Read more ›
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Format: Audio CD Verified Purchase
Once again I feel compelled to comment on Emmylou's music. When I first saw this disk I read various reviews here whining that this album is a "downer" and the like. I smiled to myself and bought it without a second thought. I would have bought it no matter what the reviews said. Yes, Emmylou sings about pain, but she also sings about redemption and perseverance, the dawn that follows the darkness. Anyway, what price do you put on music that brings tears to your eyes?

But I am writing just to comment on one track from this disk. "All That You Have Is Your Soul", a song that did not grab me when I heard the author's version two decades ago, is rescued here and made Emmylou's own. The song includes the lines: "hunger only for a taste of justice, hunger only for a world of truth." The depth of longing in the "hunger only", the slight hush of reverence in "justice" and "truth". Those lines, at this time, in that voice... Whatever I might think of the tracks on this album, and my opinion varies, those few seconds are worth the price of the album to me, and I would not be without it.
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Format: Audio CD
Emmylou Harris may be so good, she is at her penultimate for most of her career. I admit, I enjoy her soulful voice and spare orchestrations so much that I really cannot claim to have a favorite CD from her releases.

This 2008 release was produced by her former husband, Bruce Ahern. You'll hear old friends on this CD, including Dolly Parton (backup on "Gold") and Buddy Miller. The 'songfinder' has snagged some great music, too, from the likes of Tracy Chapman and Kate McGarrigle.

"Broken Man's Lament" talks about not messing with someone else's dreams. When the subject married a bar singer, he asked her not to sing.

"Gold" talks about the human failings in all of us:

"no matter how bright I glitter, baby, I can never be gold"

Probably my favorite song of this collection is "All that you have is your soul" by Tracy Chapman. This song contains some of the best life advice you can get.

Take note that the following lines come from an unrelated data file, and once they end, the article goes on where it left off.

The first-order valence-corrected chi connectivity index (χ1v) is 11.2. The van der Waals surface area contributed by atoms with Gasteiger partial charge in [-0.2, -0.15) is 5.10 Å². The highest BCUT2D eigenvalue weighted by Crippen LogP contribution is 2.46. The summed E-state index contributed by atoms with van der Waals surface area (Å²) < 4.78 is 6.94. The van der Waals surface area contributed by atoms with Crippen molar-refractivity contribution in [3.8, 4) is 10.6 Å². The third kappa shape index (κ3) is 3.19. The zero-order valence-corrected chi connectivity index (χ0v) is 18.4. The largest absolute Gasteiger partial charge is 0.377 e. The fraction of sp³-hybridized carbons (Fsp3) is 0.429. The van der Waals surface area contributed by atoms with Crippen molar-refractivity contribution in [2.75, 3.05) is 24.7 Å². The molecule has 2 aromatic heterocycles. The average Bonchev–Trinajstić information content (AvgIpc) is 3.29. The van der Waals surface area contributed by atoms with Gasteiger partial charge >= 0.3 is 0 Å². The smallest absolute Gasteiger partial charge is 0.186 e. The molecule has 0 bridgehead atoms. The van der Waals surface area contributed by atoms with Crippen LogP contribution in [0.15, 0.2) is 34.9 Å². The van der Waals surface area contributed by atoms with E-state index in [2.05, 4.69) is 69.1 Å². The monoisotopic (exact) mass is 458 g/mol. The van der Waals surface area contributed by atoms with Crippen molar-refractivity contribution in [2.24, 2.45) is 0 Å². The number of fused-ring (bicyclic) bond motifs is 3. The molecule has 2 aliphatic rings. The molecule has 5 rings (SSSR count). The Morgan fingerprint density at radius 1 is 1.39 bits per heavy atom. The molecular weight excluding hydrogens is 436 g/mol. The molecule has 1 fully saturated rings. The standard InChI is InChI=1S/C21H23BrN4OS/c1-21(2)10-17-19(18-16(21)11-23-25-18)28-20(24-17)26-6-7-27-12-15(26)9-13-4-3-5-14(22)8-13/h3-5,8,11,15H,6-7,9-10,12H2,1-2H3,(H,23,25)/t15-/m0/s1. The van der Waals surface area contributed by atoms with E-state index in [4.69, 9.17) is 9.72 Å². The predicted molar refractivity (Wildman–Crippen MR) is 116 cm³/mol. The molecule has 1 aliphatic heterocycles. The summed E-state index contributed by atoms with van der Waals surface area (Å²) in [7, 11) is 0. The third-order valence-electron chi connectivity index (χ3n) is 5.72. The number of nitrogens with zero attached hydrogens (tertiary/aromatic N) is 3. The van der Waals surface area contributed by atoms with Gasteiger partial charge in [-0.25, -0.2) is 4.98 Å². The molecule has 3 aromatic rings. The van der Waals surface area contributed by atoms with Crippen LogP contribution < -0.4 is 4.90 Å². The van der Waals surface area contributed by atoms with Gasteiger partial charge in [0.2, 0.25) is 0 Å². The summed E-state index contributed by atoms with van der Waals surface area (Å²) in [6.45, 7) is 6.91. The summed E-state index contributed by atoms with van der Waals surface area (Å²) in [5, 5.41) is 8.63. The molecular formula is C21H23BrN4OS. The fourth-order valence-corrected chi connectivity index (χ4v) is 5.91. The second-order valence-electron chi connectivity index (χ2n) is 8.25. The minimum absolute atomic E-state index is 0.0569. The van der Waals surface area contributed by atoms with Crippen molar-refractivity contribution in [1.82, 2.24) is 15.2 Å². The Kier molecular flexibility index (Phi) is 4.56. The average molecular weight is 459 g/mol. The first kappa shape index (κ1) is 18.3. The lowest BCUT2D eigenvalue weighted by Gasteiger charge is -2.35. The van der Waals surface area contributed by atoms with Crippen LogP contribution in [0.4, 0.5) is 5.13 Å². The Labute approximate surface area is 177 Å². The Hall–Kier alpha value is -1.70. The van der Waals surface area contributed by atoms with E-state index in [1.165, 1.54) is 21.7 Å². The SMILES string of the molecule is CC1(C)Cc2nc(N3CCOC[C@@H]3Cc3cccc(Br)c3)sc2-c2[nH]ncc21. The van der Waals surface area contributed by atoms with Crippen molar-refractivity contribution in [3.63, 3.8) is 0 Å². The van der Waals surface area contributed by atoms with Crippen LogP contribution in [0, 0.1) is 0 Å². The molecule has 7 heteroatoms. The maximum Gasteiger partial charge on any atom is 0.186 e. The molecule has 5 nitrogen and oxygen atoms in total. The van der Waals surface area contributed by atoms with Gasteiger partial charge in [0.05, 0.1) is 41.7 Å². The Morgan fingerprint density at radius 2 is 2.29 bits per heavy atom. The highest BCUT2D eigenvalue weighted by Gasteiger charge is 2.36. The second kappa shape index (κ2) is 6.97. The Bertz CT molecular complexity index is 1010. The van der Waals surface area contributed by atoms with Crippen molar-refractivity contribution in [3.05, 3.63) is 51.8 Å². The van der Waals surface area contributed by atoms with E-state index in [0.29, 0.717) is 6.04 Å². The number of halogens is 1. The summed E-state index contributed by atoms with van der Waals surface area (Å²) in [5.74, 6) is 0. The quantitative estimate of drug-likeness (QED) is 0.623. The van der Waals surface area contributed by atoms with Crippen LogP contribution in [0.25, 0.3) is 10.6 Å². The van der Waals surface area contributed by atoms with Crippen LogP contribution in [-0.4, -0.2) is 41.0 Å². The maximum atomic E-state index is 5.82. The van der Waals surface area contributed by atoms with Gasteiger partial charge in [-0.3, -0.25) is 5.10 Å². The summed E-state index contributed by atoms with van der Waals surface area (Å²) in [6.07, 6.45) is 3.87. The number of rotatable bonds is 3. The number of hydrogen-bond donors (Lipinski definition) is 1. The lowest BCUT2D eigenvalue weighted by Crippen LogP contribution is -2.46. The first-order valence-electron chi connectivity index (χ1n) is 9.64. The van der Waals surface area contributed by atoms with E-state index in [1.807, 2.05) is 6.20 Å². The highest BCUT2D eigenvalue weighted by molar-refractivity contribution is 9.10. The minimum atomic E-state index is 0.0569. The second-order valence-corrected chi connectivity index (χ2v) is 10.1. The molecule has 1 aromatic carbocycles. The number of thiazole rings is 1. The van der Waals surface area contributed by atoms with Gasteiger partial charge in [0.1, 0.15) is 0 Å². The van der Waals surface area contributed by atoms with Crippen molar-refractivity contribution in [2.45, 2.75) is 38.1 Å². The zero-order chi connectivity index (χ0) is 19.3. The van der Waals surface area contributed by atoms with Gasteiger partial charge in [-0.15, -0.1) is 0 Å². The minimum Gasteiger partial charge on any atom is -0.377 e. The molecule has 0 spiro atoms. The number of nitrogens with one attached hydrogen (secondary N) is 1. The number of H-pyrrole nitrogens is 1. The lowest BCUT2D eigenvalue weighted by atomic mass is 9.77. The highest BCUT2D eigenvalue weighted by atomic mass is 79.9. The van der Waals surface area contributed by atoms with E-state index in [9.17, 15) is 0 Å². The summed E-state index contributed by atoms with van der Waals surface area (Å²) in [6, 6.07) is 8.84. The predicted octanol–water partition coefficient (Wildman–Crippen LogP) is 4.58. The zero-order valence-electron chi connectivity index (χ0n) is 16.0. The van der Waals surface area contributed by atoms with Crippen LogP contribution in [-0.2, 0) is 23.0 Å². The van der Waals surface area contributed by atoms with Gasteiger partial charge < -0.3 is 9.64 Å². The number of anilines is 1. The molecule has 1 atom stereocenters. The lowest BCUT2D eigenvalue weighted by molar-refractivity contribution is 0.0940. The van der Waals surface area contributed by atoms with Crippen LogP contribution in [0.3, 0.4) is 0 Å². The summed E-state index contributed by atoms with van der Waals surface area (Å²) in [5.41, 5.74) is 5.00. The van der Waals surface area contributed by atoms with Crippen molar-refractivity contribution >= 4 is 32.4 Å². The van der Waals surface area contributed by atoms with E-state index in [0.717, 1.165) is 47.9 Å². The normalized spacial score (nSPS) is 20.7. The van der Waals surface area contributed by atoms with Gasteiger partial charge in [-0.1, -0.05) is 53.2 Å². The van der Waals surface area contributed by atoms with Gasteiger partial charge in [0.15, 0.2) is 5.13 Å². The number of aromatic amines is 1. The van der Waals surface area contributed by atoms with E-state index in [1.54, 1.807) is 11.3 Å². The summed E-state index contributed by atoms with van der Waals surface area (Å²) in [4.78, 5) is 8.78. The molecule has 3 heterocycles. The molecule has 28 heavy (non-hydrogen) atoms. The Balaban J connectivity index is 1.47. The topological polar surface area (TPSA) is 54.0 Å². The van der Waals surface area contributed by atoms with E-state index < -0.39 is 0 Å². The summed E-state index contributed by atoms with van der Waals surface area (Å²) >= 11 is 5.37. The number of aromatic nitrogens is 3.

In this case, I think a lot of this CD was gold as soon as it was released.

Rebecca Kyle, August 2008
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Format: Audio CD
After listening over and over to this album, and to her "Stumble Into Grace" album as well, I did something I have never done and never, ever contemplated doing. I wrote to Emmylou to thank her. Beth, my wife of 30 years, a partner and soul mate in every possible sense imaginable, passed away a little time ago. Music has carried me through the ordeal of her departure these past weeks, and during this time, these two albums by Emmylou Harris rose to crowd out all the other music I started listening to.

I like "All that You Have is Your Soul" somewhat, which others here have singled out. But to me it is a bit too remote and programmatic and does not do what most of the rest of these songs do for me -- which is cut down deep to the bone. There are four in particular that cover every possible thought about loss and death I have struggled with. "Take That Ride" -- directed to a "you" that at first you may assume is a man in her life, but is in fact God ("One of these days I'm gonna take that ride. There may be nothing on the other side."); "Not Enough" -- as in even a lifetime would not be enough to have back with the partner she has lost (or mine); "Sailing Round the Room" and "Beyond the Great Divide." Together, it's all therapy, or prayer, or something, and it blows me away.

I agree with those who did not like the "maudlin" characterization of this album. I do not need nor want maudlin. This album is tough as nails.